The Indian Wire » Environment » ‘Mortality cost of carbon’: will 83 million more deaths due to rising temperatures remain unaccounted?

‘Mortality cost of carbon’: will 83 million more deaths due to rising temperatures remain unaccounted?

Climate change has impacted Human lives for long and in a variety of ways.

While the calamity might have hit a few in the form of rising seas, melting glaciers, incessant rains, landslides or through simply obscure games at play like food shortages, frequent pandemics, reducing fertility rate, increasing anxiety etc.

But it is the first time a study has calculated true statistics of lives to be lost alone in this century due to climate change: 83 million to suffer and perish in the name of rising temperatures caused due to emissions made by world Industries and economies.

The study has also focused on the mortality cost attributed to climate change, that can probably lead to an increase in the price of carbon pollution and influence change across the markets.

This research done by Columbia University’s Earth Institute can help the companies and governments to assess and ascertain the mortality cost of the decisions made by them in the near future.

A participant involved with the study explains: “Based on the decisions made by individuals, businesses or governments, this tells you how many lives will be lost or saved”.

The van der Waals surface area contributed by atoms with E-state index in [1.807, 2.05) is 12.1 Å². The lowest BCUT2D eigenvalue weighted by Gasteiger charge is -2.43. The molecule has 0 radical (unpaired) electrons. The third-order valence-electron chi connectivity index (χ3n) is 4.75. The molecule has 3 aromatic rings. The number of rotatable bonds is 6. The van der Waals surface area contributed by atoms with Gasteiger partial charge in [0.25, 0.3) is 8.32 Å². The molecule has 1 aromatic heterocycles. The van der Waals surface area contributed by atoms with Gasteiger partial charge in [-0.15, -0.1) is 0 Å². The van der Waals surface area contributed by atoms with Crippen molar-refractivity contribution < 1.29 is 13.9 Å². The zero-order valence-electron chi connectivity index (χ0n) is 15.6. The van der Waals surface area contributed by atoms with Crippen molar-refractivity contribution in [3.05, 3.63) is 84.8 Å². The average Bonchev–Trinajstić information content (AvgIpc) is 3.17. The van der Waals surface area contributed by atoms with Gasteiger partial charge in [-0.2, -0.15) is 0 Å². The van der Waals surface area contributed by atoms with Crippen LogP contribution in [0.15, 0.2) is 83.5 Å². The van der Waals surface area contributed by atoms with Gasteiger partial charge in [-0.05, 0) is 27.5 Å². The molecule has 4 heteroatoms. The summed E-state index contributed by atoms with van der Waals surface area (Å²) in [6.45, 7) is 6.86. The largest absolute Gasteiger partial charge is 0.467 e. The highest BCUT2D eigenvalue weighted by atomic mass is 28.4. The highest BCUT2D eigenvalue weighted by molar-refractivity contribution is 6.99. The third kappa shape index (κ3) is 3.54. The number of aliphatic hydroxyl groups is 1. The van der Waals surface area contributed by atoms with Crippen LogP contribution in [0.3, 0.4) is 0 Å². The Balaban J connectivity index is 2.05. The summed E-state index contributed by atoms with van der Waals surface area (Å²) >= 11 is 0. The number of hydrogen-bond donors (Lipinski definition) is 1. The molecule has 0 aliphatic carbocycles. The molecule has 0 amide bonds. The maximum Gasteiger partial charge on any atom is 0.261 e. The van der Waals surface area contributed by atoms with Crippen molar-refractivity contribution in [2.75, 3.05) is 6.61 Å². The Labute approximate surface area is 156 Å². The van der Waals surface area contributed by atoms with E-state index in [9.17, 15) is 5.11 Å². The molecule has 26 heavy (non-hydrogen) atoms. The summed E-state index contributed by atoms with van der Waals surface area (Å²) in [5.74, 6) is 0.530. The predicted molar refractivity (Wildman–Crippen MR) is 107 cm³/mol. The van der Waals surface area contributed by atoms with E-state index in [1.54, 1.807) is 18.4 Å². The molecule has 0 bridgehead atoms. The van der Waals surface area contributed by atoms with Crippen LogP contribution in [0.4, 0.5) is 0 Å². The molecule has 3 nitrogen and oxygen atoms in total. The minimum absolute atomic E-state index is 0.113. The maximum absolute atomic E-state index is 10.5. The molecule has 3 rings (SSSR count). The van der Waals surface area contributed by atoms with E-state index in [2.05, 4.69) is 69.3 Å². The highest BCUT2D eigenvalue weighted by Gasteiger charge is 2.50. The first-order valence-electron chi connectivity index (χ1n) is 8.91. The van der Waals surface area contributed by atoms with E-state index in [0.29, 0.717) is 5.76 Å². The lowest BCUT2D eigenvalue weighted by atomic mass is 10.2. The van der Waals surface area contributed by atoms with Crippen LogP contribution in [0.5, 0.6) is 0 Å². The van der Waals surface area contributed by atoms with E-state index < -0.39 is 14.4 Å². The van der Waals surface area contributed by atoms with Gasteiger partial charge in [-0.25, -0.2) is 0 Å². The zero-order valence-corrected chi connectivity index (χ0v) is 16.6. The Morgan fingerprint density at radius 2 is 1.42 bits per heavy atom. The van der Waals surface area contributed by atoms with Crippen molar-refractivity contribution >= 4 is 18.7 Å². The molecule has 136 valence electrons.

“It quantifies the mortality impact of those decisions” by reducing questions down “to a more personal, understandable level.”

According to the calculations made considering the current global-warming trajectories, the future direct heat deaths can wipe-out a population equivalent to that of Germany.

On an average, every 4,434 tonnes of emitted carbon in 2020 is just enough to kill a person in the current century. In other way, emissions made by three random U.S. residents over their lifetimes is estimated to render death to another person on an average.

Also, the per-reviewed calculations have estimated that the planet may witness the warming of 4.1 degrees Celsius by 2100, all derived on current measures and restraints.

This, in no way, includes, deaths from rising seas or superstorms, crop failures or changing disease patterns triggered by atmospheric warming.

The US example: How can policies impact the cost of carbon and climate change impacts mortality

How can this metric be of help to us?

Although all the nations, big or small, industrialized or the ones just thriving, are affected by the perils of Climate change and its effects, yet a few countries are most vulnerable.

And therefore, the highest mortality rates will be cornered by the hottest and poorest countries in the Middle East, Africa and South Asia.

This will seemingly include India.

With the new statistics shadowing the markets, the world economies will have to change their conventional ways of calculating social cost of carbon.

Higher costs on carbon emission can lead to better trading or offsetting and even larger emission cuts. This can save a few lives to be dispensed.

Only if we could limit the global average temperature increase to just 2.4 degrees Celsius by the end of this century, it can help save a staggering 74 million people from dying due to excessive and intolerable heat.